Osechi was originally a religious practice; priests would offer special dishes to the gods on special days of the Chinese lunar year. It’s believed that osechi first came into being in the Heian Period, or around the mid-700s. By the Edo Period, or around the 17th century, osechi had become a household tradition. The dishes have grown more complex and decorative over time, but each has a root in Japan’s traditions and beliefs.

What’s in the Box? Osechi Dishes and Meanings

In modern Japan, osechi is eaten on January 1st, usually by the entire family and some extended family members. It is a common practice to leave the three- or four-tiered bento box in the center of a shared table. Everyone will take turns with the serving chopsticks and select their favorite foods from the bento box. A warning to those not used to Japan’s staple flavors: many osechi foods are traditional and may be a new flavor for you. Here are some examples of what to look for in a standard Japanese osechi layout.

エビ (ebi) – Long Shrimp, Long Life

One of the main osechi courses is bound to be a type of prawn. The long body, antennae, and legs of a shrimp make its symbolism clear: ebi represents longevity. A modern osechi course may have shrimp, lobster (which is also called ebi in Japanese), or both!

カズノコ (kazunoko) – Numbers of Children

Osechi will either boast カズノコ, herring roe, or いくら (ikura), salmon roe. The many numbers of fish eggs represent fertility. Kazunoko in particular accompanies this with a play on words, as the phrase 数の子 (kazu no ko) means literally “many children” in Japanese. The sound is the same, but the words are technically different. Everyone loves a good pun with their food.

だて巻き (datemaki) – Scrolls of Knowledge

Datemaki is a favorite staple of Japanese New Year’s osechi. If you enjoy the Japanese-style sweet omelet, you’ll probably like datemaki as well. This slightly sweet, slightly savory omelet owes its uniquely cake-like texture to the addition of はんぺん (hanpen), a type of fish cake. The datemaki is also more decoratively shaped than a classic sweet omelet, as it is usually rolled with a special bamboo mat called 鬼すだれ (onisudare). This gives the finished datemaki a grooved skin and keeps it firm yet deliciously soft. Datemaki represents knowledge and culture, as it resembles the scrolls that Japanese scholars read from in the old days.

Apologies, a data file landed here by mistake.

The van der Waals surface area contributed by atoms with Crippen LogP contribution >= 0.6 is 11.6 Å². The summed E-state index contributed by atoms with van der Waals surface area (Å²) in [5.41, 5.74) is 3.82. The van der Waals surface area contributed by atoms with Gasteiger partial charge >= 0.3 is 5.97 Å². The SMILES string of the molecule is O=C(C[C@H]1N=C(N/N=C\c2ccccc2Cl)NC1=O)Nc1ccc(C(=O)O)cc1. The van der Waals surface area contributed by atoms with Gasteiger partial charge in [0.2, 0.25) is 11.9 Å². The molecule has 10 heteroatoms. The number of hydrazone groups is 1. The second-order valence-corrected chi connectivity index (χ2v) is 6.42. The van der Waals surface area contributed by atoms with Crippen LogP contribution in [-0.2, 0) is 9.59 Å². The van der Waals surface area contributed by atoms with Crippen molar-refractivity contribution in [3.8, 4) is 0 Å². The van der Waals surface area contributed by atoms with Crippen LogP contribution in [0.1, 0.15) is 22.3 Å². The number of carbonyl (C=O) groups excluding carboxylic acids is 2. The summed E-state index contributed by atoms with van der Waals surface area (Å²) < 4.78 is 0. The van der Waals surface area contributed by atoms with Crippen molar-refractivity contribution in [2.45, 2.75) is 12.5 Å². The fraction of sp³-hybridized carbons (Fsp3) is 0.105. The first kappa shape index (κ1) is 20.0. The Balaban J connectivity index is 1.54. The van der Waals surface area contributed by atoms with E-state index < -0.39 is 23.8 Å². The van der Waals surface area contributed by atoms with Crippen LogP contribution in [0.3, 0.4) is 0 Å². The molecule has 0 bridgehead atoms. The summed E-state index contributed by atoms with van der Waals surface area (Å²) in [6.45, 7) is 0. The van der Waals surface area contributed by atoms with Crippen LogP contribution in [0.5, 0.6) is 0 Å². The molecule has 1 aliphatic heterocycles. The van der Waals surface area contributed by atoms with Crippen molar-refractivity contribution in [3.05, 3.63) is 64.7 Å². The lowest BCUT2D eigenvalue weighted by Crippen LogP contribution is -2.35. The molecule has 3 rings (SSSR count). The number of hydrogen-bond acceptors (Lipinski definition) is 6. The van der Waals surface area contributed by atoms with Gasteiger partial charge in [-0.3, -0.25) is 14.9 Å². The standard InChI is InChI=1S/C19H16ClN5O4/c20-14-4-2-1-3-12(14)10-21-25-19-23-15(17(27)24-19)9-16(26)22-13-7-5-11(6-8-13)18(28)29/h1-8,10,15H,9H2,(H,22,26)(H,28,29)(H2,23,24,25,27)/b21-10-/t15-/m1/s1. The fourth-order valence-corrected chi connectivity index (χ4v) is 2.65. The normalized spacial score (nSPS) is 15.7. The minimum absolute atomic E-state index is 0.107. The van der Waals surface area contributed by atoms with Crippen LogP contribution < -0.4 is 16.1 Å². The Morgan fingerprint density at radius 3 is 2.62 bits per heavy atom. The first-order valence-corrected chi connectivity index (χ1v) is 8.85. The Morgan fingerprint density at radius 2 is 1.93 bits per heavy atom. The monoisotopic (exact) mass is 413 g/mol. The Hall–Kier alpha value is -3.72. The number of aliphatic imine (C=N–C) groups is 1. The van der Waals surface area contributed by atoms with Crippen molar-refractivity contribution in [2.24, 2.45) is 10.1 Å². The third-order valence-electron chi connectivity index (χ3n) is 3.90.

昆布巻き (kobumaki) – Rolls of Kelp for Happiness

Kobumaki is one of those osechi dishes that might take some getting used to. Western visitors to Japan might not be comfortable with eating thick rolls of kelp, but you’re unlikely to find an osechi layout without kobumaki. These boiled kelp strips are often wrapped around a colorful fish like tuna or salmon and flavored with dashi or soy sauce stock. Kobumaki represents joy. This is a play on words, as the Japanese word for joy is 喜ぶ, or yorokobu.

紅白かまぼこ (kouhaku kamaboko) – Sunrise, Yin and Yang

The colorful kamaboko fishcakes are often included in osechi. Due to their red and white (or both, as many are pink) tones, New Year’s kamoboko are called 紅白 (kouhaku) kamaboko. The theme of kouhaku features prominently in Japanese New Year’s traditions. Red represents evil while white represents purity. Team games and TV programs feature red teams versus white teams as festive New Year’s contests kick off around Japan. Kouhaku kamaboko adds this spirit of good vs. evil to your osechi bento. In addition to representing balance, the half-moon shape of the kamaboko cakes gives them the appearance of a sunrise.

田作り (tadzukuri) – Bountiful Harvest

This osechi dish features baby sardines that have been dried and baked in a sweet and salty sauce. While this may not sound appetizing to some, tadzukuri is more delicious than it sounds. Once you get past the fact that baby fish are staring up at you with their tiny, dead eyes, you can enjoy this New Year’s traditional dish with gusto. The history of tadzukuri is what lends to its symbolism in osechi: farmers in historic Japan would use the baby sardines to fertilize their rice paddies. Every fish was said to fertilize bounty of 50,000 rice grains, which gives tadzukuri its nickname ごまめ (gomame), or “fifty thousand grains”. Tadzukuri represents bounty for the New Year.

れんこん (renkon) – A Clear, Bright Future